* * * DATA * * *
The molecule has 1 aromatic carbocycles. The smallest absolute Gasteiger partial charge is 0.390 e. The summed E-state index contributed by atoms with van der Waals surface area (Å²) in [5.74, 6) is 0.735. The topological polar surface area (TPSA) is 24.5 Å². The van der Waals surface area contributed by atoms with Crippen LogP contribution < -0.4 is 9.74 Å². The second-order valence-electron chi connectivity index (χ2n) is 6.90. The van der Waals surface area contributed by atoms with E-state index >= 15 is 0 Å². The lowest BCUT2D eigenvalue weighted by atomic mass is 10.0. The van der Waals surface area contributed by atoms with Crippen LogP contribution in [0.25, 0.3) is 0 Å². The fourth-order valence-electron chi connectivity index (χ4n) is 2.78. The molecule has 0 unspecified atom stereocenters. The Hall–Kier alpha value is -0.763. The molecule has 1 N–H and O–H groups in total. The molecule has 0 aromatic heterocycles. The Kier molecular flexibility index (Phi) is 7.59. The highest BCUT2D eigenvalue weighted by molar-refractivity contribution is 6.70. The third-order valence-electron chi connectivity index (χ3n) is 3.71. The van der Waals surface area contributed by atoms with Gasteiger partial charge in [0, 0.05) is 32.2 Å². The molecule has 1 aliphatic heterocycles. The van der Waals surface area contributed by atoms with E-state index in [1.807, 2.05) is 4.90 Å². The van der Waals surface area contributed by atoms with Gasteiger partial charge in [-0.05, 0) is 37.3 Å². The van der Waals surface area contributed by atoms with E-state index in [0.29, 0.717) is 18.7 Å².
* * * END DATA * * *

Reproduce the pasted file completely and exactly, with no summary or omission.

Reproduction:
The molecule has 1 aromatic carbocycles. The smallest absolute Gasteiger partial charge is 0.390 e. The summed E-state index contributed by atoms with van der Waals surface area (Å²) in [5.74, 6) is 0.735. The topological polar surface area (TPSA) is 24.5 Å². The van der Waals surface area contributed by atoms with Crippen LogP contribution < -0.4 is 9.74 Å². The second-order valence-electron chi connectivity index (χ2n) is 6.90. The van der Waals surface area contributed by atoms with E-state index >= 15 is 0 Å². The lowest BCUT2D eigenvalue weighted by atomic mass is 10.0. The van der Waals surface area contributed by atoms with Crippen LogP contribution in [0.25, 0.3) is 0 Å². The fourth-order valence-electron chi connectivity index (χ4n) is 2.78. The molecule has 0 unspecified atom stereocenters. The Hall–Kier alpha value is -0.763. The molecule has 1 N–H and O–H groups in total. The molecule has 0 aromatic heterocycles. The Kier molecular flexibility index (Phi) is 7.59. The highest BCUT2D eigenvalue weighted by molar-refractivity contribution is 6.70. The third-order valence-electron chi connectivity index (χ3n) is 3.71. The van der Waals surface area contributed by atoms with Gasteiger partial charge in [0, 0.05) is 32.2 Å². The molecule has 1 aliphatic heterocycles. The van der Waals surface area contributed by atoms with E-state index in [1.807, 2.05) is 4.90 Å². The van der Waals surface area contributed by atoms with Gasteiger partial charge in [-0.05, 0) is 37.3 Å². The van der Waals surface area contributed by atoms with E-state index in [0.29, 0.717) is 18.7 Å².